L.M. Swank, Bsc
Vague news and fake news
During the COVID-19 pandemic, some groups of people engaged in more social distancing than others. It has been shown that at least part of this difference can be attributed to different beliefs about the coronavirus’ severity, which partly originates from media exposure. Aiming to explain the effects of biased information on citizens’ decision making, I develop a theoretical model in which citizens’ beliefs about their optimal personal decisions are based on the media’s reports. The media notices their power on citizens’ beliefs and decisions and slants information. I show that if citizens know that the media outlet is biased, slanting is of no avail and citizens’ decisions are optimal. In contrast, if citizens are uncertain about the outlet’s bias, citizens’ decisions get affected without any additional information. As a reaction, citizens acquire additional information about the outlet’s motives. I test the model’s predictions using data about the COVID-19 outbreak where I measure citizens’ information acquisitions on media outlets as their web searches on ’fake news’. I display positive evidence that the search term ’fake news’ increases in popularity if the average measured emotion in news reports gets more variable. Moreover, in line with the model’s predictions, I show that citizens only react to unexpected emotional changes. In contrast, if citizens expect the emotional variability in news reports, the popularity of the search term ’fake news’ remains the same.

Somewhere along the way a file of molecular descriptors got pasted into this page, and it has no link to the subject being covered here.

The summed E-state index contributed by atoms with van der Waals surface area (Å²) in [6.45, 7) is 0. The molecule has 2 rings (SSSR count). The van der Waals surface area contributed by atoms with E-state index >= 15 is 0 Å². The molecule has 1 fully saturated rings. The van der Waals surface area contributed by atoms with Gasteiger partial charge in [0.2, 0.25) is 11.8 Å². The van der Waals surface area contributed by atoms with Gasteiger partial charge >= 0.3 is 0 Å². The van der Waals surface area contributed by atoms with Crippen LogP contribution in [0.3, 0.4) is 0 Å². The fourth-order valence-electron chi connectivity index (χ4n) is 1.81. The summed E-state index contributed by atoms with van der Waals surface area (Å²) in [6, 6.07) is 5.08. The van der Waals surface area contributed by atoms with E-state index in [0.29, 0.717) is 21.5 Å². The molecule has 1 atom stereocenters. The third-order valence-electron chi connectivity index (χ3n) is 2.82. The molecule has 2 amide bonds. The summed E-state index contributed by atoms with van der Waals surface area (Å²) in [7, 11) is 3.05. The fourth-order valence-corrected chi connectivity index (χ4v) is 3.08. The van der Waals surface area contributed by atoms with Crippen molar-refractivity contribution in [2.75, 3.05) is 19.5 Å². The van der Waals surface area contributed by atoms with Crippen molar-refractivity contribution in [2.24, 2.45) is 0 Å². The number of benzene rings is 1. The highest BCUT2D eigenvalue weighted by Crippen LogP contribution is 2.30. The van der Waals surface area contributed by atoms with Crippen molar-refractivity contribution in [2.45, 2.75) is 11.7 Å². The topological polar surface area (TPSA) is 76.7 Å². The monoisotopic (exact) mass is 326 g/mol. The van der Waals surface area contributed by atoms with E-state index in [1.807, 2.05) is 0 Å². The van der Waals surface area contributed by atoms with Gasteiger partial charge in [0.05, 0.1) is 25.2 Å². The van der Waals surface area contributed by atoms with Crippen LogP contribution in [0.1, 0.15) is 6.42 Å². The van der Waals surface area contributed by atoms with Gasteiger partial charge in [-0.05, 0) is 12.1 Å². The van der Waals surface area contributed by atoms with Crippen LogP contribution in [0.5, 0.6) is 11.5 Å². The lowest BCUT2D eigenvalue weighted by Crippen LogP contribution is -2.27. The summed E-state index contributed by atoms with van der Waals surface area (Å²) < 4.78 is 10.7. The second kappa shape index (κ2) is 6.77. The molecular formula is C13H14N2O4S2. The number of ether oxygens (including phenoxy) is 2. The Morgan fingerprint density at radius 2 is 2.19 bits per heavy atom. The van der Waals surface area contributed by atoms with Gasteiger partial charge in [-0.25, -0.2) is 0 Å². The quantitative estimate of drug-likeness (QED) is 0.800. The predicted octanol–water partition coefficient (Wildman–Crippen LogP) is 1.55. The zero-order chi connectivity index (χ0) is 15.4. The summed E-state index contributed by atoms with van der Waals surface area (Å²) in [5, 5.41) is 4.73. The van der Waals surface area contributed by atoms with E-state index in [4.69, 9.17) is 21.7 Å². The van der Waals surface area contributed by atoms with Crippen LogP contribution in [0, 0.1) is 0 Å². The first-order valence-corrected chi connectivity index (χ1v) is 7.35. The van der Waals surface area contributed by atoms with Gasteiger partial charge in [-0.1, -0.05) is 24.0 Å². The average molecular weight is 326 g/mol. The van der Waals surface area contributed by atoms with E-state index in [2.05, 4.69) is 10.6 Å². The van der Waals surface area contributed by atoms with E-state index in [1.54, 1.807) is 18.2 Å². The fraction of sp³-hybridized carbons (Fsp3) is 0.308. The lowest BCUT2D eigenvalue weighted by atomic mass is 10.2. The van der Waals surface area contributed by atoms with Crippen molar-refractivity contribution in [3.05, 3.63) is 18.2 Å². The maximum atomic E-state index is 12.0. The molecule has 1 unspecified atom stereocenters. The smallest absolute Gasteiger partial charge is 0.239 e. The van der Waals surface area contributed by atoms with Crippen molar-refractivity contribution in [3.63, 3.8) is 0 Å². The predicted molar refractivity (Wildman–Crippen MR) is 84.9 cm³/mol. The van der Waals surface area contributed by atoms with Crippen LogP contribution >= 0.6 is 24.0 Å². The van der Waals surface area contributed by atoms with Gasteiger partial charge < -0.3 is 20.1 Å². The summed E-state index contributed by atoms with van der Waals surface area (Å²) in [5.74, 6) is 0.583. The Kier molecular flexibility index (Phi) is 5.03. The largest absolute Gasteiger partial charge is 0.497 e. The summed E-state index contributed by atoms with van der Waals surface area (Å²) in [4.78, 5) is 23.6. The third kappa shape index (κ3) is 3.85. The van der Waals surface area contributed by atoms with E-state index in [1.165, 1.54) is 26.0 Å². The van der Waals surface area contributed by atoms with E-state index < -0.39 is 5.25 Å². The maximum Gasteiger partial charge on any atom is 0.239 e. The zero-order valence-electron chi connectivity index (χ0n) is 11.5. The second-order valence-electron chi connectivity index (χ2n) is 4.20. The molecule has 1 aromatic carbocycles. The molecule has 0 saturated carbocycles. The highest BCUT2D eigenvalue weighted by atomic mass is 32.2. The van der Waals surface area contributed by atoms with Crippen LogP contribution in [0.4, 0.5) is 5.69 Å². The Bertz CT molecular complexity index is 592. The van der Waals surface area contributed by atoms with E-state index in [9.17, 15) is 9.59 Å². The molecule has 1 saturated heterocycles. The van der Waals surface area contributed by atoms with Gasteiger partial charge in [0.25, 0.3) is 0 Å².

|Last modified:||06 November 2020 1.46 p.m.|